Because high levels of hTERT expression are found in 85% of human cancers, regardless of type, Inovio’s cancer candidate holds the potential to perform as a “universal” cancer therapeutic based on early, but unprecedented, results from preclinical trials.
Inovio has reported data on animal studies (see Study Data tab) of this synthetic hTERT cancer immunotherapy, INO-1400, and plans to advance its into clinical trials in the second half of 2014.
Mice were divided into two groups. Ten mice were immunized with Inovio’s hTERT DNA immunotherapy intramuscularly using Inovio’s CELLECTRA electroporation delivery device while ten mice served as the control group. Robust and broad immune responses were generated in vaccinated mice compared to the control group.
In a study to assess the preventive capabilities of the immunotherapy, 10 mice were immunized with Inovio’s hTERT DNA while 10 mice served as a non-vaccinated control group. After the last immunization, the mice in both groups were given a cancerous tumor. Study results showed that mice vaccinated with Inovio’s DNA cancer immunotherapy and then “challenged” with a cancerous tumor experienced delayed tumor growth and longer overall survival compared with non-vaccinated mice.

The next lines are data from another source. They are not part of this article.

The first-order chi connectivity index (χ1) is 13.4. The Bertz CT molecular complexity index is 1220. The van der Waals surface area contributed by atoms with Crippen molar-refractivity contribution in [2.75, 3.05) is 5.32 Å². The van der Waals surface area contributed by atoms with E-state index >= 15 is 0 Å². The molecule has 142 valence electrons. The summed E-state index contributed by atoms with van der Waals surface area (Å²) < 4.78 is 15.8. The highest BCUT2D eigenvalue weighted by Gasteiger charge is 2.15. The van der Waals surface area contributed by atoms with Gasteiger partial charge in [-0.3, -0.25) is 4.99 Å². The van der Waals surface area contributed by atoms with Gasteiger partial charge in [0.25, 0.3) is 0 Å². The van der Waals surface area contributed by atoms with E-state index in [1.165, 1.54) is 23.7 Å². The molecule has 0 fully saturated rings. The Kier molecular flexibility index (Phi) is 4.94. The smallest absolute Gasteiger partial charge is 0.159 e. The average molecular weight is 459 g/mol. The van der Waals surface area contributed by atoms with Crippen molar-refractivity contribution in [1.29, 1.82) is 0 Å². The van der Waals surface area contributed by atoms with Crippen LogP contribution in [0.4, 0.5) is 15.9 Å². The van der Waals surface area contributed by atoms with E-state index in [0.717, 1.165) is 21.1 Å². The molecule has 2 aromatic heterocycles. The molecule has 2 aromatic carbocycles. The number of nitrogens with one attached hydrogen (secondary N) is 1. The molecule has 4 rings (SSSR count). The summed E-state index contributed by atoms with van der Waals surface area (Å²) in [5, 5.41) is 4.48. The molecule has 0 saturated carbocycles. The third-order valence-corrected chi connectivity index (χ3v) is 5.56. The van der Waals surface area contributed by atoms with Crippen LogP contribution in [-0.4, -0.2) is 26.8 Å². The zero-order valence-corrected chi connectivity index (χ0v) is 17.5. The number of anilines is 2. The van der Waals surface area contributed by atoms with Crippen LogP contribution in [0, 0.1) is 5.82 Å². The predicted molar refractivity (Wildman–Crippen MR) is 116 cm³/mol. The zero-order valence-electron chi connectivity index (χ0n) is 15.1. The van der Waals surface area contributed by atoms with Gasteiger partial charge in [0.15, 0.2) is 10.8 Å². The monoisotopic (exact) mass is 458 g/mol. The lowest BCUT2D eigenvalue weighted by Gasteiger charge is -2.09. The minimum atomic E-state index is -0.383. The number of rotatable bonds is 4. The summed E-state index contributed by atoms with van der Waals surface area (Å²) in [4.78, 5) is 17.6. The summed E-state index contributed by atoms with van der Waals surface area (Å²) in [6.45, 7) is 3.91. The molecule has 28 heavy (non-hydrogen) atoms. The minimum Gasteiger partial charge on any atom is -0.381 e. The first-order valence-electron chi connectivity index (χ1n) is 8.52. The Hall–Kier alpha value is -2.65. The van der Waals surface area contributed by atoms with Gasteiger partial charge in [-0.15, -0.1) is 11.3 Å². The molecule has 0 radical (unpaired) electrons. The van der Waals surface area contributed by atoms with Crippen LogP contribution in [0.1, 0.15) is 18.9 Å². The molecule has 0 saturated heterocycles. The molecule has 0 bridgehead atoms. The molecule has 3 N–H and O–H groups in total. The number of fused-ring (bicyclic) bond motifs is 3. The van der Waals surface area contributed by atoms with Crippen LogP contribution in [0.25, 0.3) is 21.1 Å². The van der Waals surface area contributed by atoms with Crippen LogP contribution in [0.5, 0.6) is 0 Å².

In a study to assess the treatment effect of the immunotherapy, 10 mice in a control group and 10 mice in a vaccination group were given a cancerous tumor on day 0. The vaccination group was then immunized with the hTERT therapy. All mice in this study experienced tumor growth, however, mice first challenged with a tumor and then vaccinated with the hTERT DNA immunotherapy displayed killing activity of the targeted cancer cells expressing the hTERT antigen, with no killing of normal cells that did not express the hTERT antigen. Inovio’s hTERT DNA immunotherapy slowed tumor growth and improved the survival rate of vaccinated mice compared to the control group.
Four rhesus macaques were vaccinated intramuscularly with the hTERT immunotherapy using Inovio’s CELLECTRA electroporation delivery device. Immunized monkeys showed robust IFN-y responses, diverse IFN-y responses, and antigen-specific perforin release (which plays an instrumental role in facilitating cell death), meaning that immunization with the therapy is capable of breaking tolerance and generating T-cells that could destroy hTERT-expressing target cells, and thus lead to a potential “universal” cancer therapeutic.